The Law Lords found the ban on corporal punishment to be legitimate and proportionate.In November 2004 the European Court of Human Rights said an 11 year-old boy did not have a fair trial because he did not understand the consequences of any penalty, including imprisonment.
The Law Lords found the ban on corporal punishment to be legitimate and proportionate.In November 2004 the European Court of Human Rights said an 11 year-old boy did not have a fair trial because he did not understand the consequences of any penalty, including imprisonment.The Court agreed he needed to see his social services files in order to try and make sense of his childhood and his treatment in care.Tags: Environmental Issues In EssayCreative Writing Story ThemesMedia Effect On Politics EssayWomen Independence EssayComplex Processes EssaysSociology Essays On Sociological ImaginationForensic Psychology Essay QuestionsMy First Day Of School Short EssaySystem Analysis And Design Assignment
They had been put on trial in court for killing a two year-old, and were just 10 years old when they committed the murder.
The boys' lawyers said that they had not had a fair trial because their case was dealt with in an adult court.
Her older brother helped her work with a lawyer to bring her case.
Shabina’s lawyer said that her human rights had been breached because the school would not let her wear a jilbab, which she considered necessary to wear because of her religion.
The children were told that they were being searched for items because they were going to the protest. They complained to the UK courts, but before the case finished the police agreed they had breached the children’s rights.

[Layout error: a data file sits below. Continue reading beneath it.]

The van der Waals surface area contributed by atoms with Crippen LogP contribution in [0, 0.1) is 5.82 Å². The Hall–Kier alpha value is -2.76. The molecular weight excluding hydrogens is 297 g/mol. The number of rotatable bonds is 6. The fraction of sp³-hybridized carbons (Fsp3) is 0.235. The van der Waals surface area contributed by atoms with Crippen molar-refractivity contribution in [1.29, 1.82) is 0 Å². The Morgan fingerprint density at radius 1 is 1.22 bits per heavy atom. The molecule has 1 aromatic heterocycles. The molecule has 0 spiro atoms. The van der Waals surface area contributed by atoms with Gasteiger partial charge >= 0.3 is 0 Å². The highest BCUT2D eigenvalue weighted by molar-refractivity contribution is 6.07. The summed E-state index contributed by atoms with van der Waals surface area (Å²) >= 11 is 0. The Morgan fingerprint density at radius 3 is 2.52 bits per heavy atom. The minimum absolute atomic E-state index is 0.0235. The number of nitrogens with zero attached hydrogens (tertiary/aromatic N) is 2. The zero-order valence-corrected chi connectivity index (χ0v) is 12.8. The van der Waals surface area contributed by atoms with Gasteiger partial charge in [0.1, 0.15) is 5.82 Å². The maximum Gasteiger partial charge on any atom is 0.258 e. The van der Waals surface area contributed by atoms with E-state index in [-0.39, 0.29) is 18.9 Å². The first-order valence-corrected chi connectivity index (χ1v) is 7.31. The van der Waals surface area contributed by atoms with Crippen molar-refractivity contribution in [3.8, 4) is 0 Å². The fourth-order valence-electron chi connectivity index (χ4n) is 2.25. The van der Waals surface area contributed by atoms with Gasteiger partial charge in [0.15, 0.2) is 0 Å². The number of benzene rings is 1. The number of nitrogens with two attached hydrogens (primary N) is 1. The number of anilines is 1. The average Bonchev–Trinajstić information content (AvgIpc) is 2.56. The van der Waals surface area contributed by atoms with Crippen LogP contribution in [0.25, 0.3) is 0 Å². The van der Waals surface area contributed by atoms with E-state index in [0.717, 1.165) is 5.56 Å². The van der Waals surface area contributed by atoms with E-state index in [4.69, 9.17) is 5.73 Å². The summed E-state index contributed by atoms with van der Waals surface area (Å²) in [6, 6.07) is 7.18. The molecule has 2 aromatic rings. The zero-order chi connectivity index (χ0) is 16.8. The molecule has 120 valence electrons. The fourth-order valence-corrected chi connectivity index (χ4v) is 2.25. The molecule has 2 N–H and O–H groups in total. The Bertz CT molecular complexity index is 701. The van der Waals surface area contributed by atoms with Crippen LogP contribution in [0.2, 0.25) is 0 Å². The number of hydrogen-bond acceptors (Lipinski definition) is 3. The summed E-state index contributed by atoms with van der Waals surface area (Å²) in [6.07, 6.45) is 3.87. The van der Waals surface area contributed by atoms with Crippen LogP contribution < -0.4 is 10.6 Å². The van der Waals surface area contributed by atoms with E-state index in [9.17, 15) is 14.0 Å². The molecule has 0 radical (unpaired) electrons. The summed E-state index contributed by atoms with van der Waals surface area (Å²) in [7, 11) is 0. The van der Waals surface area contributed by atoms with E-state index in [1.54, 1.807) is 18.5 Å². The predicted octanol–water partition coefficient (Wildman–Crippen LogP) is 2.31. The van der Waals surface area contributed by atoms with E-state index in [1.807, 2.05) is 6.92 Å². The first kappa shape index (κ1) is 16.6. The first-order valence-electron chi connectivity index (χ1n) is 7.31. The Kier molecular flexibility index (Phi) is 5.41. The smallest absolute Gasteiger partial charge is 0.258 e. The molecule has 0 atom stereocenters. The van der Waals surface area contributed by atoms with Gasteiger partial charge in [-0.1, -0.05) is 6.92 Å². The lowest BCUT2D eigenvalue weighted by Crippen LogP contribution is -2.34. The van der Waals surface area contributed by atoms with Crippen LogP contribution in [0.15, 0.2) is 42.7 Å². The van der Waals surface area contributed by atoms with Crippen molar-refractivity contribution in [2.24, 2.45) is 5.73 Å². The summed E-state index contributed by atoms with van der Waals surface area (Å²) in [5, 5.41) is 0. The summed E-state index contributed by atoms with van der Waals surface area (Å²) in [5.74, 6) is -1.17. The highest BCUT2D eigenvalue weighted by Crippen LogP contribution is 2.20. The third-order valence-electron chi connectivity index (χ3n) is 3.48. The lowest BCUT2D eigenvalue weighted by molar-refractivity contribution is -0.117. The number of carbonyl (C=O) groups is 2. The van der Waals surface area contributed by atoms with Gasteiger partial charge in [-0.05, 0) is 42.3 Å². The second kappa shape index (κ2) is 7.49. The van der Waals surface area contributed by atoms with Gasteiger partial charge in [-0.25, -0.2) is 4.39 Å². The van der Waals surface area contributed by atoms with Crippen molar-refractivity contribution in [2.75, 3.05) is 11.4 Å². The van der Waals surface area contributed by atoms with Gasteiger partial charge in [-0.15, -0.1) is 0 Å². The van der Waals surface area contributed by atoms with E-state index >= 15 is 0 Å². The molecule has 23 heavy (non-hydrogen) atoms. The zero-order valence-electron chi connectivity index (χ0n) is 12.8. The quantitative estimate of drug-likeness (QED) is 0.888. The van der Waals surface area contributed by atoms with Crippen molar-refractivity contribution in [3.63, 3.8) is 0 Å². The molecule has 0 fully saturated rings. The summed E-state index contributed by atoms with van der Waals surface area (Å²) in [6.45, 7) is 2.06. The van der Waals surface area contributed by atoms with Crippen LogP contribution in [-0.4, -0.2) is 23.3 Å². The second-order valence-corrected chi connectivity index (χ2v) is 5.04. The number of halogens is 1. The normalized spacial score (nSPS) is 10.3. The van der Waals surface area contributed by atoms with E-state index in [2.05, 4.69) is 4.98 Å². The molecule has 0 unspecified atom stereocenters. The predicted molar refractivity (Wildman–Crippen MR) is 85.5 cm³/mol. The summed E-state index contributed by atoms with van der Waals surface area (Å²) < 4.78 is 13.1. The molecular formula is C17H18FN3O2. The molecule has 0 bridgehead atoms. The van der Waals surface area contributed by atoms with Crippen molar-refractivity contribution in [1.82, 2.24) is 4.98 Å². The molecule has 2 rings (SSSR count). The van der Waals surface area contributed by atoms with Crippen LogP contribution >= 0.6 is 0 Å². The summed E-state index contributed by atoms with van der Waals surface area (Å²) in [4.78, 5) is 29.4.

A settlement was agreed and each child received compensation of £1,125 and a personal apology from the police.An independent psychologist said the boy was functioning between the age of a six and eight year-old.In November 2002 the High Court said children in prison must be given the same protection from abuse and harm as children in families and other institutional settings such as children's homes.A young man called Graham Gaskin was very badly treated in care for many years.He wanted to read his social services files, which were kept by Liverpool City Council. Graham Gaskin went through the courts in the UK to try and force the Council to let him see his files, but the courts agreed with the Council.For more on children’s rights, visit the CRAE website.In January 2010 the European Court of Human Rights said that police blanket 'stop and search' powers, introduced under counter-terrorism legislation, are unlawful as ethnic minorities were disproportionately more likely to be stopped and searched.The Government wrote new rules for schools emphasising that students and parents must be asked their views when uniform rules are being made.In 1999, two boys complained to the European Court of Human Rights that their rights under the ECHR had been breached.So he took his complaint to the European Court of Human Rights.The European Court of Human Rights said the Council had breached Graham Gaskin’s rights.